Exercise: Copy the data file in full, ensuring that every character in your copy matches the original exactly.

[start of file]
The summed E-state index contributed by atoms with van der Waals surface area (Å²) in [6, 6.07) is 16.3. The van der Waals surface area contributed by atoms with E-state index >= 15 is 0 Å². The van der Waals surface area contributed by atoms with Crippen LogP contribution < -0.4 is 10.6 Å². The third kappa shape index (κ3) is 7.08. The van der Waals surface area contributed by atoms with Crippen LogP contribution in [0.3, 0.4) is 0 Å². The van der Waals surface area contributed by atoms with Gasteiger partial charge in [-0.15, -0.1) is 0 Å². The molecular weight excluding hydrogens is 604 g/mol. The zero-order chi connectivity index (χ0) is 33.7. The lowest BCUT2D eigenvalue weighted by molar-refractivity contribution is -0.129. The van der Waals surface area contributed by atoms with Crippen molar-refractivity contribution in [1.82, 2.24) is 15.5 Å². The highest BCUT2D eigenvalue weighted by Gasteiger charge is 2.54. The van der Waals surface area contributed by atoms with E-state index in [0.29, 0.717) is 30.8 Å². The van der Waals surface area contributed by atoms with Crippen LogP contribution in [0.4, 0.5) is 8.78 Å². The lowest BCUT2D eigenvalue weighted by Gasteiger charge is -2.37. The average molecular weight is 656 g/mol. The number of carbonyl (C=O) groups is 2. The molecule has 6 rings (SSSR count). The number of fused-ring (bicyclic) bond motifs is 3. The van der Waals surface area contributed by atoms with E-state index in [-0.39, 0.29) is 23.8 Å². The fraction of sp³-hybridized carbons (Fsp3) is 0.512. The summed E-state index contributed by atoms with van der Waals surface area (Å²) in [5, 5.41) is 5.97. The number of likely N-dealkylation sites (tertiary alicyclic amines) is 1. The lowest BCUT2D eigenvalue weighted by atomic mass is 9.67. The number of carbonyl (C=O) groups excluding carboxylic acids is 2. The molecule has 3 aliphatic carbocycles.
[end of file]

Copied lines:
The summed E-state index contributed by atoms with van der Waals surface area (Å²) in [6, 6.07) is 16.3. The van der Waals surface area contributed by atoms with E-state index >= 15 is 0 Å². The van der Waals surface area contributed by atoms with Crippen LogP contribution < -0.4 is 10.6 Å². The third kappa shape index (κ3) is 7.08. The van der Waals surface area contributed by atoms with Crippen LogP contribution in [0.3, 0.4) is 0 Å². The van der Waals surface area contributed by atoms with Gasteiger partial charge in [-0.15, -0.1) is 0 Å². The molecular weight excluding hydrogens is 604 g/mol. The zero-order chi connectivity index (χ0) is 33.7. The lowest BCUT2D eigenvalue weighted by molar-refractivity contribution is -0.129. The van der Waals surface area contributed by atoms with Crippen molar-refractivity contribution in [1.82, 2.24) is 15.5 Å². The highest BCUT2D eigenvalue weighted by Gasteiger charge is 2.54. The van der Waals surface area contributed by atoms with E-state index in [0.29, 0.717) is 30.8 Å². The van der Waals surface area contributed by atoms with Crippen LogP contribution in [0.4, 0.5) is 8.78 Å². The lowest BCUT2D eigenvalue weighted by Gasteiger charge is -2.37. The average molecular weight is 656 g/mol. The number of carbonyl (C=O) groups is 2. The molecule has 6 rings (SSSR count). The number of fused-ring (bicyclic) bond motifs is 3. The van der Waals surface area contributed by atoms with E-state index in [-0.39, 0.29) is 23.8 Å². The fraction of sp³-hybridized carbons (Fsp3) is 0.512. The summed E-state index contributed by atoms with van der Waals surface area (Å²) in [5, 5.41) is 5.97. The number of likely N-dealkylation sites (tertiary alicyclic amines) is 1. The lowest BCUT2D eigenvalue weighted by atomic mass is 9.67. The number of carbonyl (C=O) groups excluding carboxylic acids is 2. The molecule has 3 aliphatic carbocycles.